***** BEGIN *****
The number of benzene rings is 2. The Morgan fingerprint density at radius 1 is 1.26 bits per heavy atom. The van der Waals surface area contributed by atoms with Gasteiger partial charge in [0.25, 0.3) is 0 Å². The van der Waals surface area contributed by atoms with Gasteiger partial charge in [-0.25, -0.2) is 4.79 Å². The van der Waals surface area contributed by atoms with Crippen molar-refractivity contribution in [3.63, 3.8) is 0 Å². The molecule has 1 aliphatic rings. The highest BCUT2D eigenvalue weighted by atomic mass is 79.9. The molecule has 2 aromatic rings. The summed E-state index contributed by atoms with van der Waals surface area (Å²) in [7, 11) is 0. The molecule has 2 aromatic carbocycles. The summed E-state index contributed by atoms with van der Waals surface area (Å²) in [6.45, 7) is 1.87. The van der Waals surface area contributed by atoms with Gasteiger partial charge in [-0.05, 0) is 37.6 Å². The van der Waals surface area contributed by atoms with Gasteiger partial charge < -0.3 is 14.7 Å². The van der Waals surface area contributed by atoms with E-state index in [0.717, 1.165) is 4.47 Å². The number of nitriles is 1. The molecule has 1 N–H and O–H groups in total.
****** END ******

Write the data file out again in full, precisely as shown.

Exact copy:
The number of benzene rings is 2. The Morgan fingerprint density at radius 1 is 1.26 bits per heavy atom. The van der Waals surface area contributed by atoms with Gasteiger partial charge in [0.25, 0.3) is 0 Å². The van der Waals surface area contributed by atoms with Gasteiger partial charge in [-0.25, -0.2) is 4.79 Å². The van der Waals surface area contributed by atoms with Crippen molar-refractivity contribution in [3.63, 3.8) is 0 Å². The molecule has 1 aliphatic rings. The highest BCUT2D eigenvalue weighted by atomic mass is 79.9. The molecule has 2 aromatic rings. The summed E-state index contributed by atoms with van der Waals surface area (Å²) in [7, 11) is 0. The molecule has 2 aromatic carbocycles. The summed E-state index contributed by atoms with van der Waals surface area (Å²) in [6.45, 7) is 1.87. The van der Waals surface area contributed by atoms with Gasteiger partial charge in [-0.05, 0) is 37.6 Å². The van der Waals surface area contributed by atoms with Gasteiger partial charge < -0.3 is 14.7 Å². The van der Waals surface area contributed by atoms with E-state index in [0.717, 1.165) is 4.47 Å². The number of nitriles is 1. The molecule has 1 N–H and O–H groups in total.